St. Bede’s Sparrow

During the 7th century, King Edwin of Northumbria was trying to decide, after hearing the teaching of the missionary Paulonius, whether to allow Christians to preach in his Kingdom and whether to convert to Christianity himself. He consulted some of his advisers, the final of which gave him this sage advice:

“The present life of man upon earth, O King, seems to me in
comparison with that time which is unknown to us like the
swift flight of a sparrow through mead-hall where you sit
at supper in winter, with your Ealdormen and thanes,
while the fire blazes in the midst and the hall is warmed,
but the wintry storms of rain or snow are raging abroad.
The sparrow, flying in at one door and immediately out
at another, whilst he is within, is safe from the wintry
tempest, but after a short space of fair weather, he im-
mediately vanishes out of your sight, passing from winter
to winter again. So this life of man appears for a
little while, but of what is to follow or what went before
we know nothing at all. If, therefore, this new doctrine
tells us something more certain, it seems
justly to be followed in our kingdom.”

The above quotation from “The Ecclesiastical History of the English People” by the Venerable Bede, is likely more legend than history. But what a powerful image of the fleeting nature of life! King Edwin’s adviser knew that this life is short and that what comes before and after is vast and mysterious. He also knew that some certainty could give life purpose and meaning. Even the Christian mourns the dead and trembles at the thought of losing his grip on life, yet we live lives anchored in hope that what we do here, in the short time we are here, matters. There are some glimpses of eternity found scripture but in the end we don’t know that much more than Edwin’s adviser. We only know in whom we have placed our trust, and that He will be waiting in whatever awaits us in that vast world beyond.

Whoever has ears to hear, let them hear…

The Donkey


When fishes flew and forests walked
And figs grew upon thorn,
Some moment when the moon was blood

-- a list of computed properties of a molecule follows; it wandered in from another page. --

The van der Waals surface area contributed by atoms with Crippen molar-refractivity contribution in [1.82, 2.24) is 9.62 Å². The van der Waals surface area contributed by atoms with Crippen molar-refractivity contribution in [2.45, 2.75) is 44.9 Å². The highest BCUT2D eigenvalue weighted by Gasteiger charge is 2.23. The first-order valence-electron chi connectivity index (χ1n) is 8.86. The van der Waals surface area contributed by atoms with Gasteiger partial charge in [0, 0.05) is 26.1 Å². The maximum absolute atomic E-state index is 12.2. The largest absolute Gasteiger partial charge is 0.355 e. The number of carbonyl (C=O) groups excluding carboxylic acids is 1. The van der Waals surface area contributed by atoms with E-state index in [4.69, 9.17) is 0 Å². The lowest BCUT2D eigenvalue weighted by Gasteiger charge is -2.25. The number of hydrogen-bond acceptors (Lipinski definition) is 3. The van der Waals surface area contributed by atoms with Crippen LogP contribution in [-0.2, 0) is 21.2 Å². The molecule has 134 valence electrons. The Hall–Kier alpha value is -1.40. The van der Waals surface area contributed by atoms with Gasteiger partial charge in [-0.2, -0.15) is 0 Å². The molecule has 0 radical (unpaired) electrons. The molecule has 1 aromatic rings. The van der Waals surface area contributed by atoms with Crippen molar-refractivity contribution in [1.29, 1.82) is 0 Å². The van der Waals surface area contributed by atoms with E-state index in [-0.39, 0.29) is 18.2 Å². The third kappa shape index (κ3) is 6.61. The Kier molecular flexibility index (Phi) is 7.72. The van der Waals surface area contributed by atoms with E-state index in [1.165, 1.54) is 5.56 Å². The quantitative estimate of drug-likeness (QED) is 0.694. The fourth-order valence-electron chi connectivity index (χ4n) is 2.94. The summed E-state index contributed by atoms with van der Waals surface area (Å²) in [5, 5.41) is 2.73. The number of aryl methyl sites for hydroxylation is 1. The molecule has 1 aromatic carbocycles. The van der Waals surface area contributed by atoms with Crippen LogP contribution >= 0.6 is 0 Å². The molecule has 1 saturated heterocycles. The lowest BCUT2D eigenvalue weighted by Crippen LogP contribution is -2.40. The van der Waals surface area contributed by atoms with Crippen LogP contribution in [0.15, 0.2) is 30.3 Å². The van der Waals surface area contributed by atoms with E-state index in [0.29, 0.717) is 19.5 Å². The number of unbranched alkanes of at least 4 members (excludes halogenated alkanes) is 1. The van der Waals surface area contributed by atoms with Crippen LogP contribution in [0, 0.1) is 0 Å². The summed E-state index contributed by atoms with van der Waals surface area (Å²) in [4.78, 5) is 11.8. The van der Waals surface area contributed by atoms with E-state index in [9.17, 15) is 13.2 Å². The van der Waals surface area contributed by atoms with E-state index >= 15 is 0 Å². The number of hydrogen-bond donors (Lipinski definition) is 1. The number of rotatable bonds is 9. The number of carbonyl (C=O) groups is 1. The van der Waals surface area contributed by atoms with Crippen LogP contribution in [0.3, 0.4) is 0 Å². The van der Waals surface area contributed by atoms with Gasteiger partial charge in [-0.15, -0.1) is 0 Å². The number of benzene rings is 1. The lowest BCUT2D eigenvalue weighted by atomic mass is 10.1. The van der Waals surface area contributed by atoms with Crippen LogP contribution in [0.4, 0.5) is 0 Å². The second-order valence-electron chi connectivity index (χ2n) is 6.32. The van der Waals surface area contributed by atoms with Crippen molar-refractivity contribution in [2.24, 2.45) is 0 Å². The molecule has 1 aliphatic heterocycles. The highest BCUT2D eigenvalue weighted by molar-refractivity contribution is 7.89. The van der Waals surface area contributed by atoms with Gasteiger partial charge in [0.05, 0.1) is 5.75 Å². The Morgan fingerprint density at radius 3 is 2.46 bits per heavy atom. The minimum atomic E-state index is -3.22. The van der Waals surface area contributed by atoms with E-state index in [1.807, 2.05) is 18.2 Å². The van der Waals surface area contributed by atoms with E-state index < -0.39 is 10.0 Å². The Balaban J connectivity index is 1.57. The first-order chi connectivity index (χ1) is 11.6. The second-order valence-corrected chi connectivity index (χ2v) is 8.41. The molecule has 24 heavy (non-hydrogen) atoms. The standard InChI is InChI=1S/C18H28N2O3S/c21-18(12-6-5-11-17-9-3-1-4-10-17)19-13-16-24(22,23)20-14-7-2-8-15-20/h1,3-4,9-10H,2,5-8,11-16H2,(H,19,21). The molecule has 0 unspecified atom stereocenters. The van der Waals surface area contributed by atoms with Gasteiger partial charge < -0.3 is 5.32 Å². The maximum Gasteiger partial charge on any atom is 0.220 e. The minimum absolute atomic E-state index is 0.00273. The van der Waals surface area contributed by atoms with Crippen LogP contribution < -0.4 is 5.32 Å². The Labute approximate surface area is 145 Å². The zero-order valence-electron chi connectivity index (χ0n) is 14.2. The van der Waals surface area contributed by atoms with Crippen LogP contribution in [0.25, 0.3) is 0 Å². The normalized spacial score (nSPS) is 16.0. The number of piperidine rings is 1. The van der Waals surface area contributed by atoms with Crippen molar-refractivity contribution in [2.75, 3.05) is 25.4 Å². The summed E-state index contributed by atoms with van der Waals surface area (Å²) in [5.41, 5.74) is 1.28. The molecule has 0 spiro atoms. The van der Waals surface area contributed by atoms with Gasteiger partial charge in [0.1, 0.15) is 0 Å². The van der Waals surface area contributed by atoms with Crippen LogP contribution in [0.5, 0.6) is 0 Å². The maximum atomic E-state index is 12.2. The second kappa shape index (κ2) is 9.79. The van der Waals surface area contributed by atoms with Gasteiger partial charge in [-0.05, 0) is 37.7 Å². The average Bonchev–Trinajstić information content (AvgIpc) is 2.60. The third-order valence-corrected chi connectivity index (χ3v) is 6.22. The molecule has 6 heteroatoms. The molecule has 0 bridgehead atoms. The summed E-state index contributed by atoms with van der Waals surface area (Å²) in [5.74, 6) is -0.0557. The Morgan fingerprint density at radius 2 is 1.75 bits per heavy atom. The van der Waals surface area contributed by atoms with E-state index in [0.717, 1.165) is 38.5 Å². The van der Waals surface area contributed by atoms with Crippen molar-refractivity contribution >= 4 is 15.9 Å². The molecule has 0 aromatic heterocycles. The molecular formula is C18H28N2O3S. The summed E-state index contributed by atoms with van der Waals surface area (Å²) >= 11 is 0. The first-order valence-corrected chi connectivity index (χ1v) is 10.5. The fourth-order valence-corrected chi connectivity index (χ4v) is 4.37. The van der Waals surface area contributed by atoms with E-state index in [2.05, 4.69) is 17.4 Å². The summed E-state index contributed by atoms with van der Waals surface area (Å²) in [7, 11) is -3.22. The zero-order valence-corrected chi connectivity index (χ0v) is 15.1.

Then surely I was born;

With monstrous head and sickening cry
And ears like errant wings,
The devil’s walking parody
On all four-footed things.

The tattered outlaw of the earth,
Of ancient crooked will;
Starve, scourge, deride me: I am dumb,
I keep my secret still.

Fools! For I also had my hour;
One far fierce hour and sweet:
There was a shout about my ears,
And palms before my feet.

-G.K. Chesterton

This lovely poem by G.K. Chesterton reminds us that Jesus came to redeem the rejected and despised. It is a telling of Palm Sunday from the point of view of the donkey. Chesterton builds on the detail found in Luke’s gospel that the donkey chosen for Jesus to enter Jerusalem with had never been rode upon. Such a creature must feel rejected. The donkey is a creature considered to be unnatural and a half breed. One beaten and abused. Yet it is this creature that takes place in the triumphal entry. As disciples, we are called to see even the most despised creatures as children of God and to be agents of redemption in their lives. Because the truth is all of us were among the rejected when Christ chose us.

Whoever has ears to hear, let them hear…

The Clock Man


“How much will you pay for an extra day?”
The clock man asked the child.
“Not one penny,” the answer came,
“For my days are as many as smiles.”

“How much will you pay for an extra day?”
He asked when the child was grown.
‘”Maybe a dollar or maybe less,
For I’ve plenty of days of my own.”

“How much will you pay for an extra day?”
He asked when the time came to die.
“All of the pearls in all of the seas,
And all of the stars in the sky.”

-Shel Silverstein 

“As for man,” the Psalmist declares, “his days are like grass; As a flower of the field, so he flourishes. When the wind has passed over it, it is no more.” How much would you pay for an extra day? As Shel Silverstein’s simple little parable reminds us, our answer may depend on our age. I’ve had many an old timer tell me that “youth is wasted on the young.” As disciples walking in the way of Jesus, it is important for us to remember that while we have hope in a resurrection, that does not mean our time is any less precious. In fact, it is all the more so. We have a limited time on this earth to be part of God’s Kingdom-building work. We only have a limited amount of time to show Christ’s self-sacrificing love to others. One day spent serving and loving is more precious that all of the pearls in all of the seas, and all of the stars in the sky.

Whoever has ears to hear, let them hear…

The Book Moth


A moth ate words. To I who wondered it seemed
A remarkable fate, when I learned of it,
That the thing had devoured the speech of a certain man.
A thief in the dark of night, chewing through proverbs,
Replacing them with himself. That unwanted guest,
Was no whit the wiser for the words he ate.

The Book of Exeter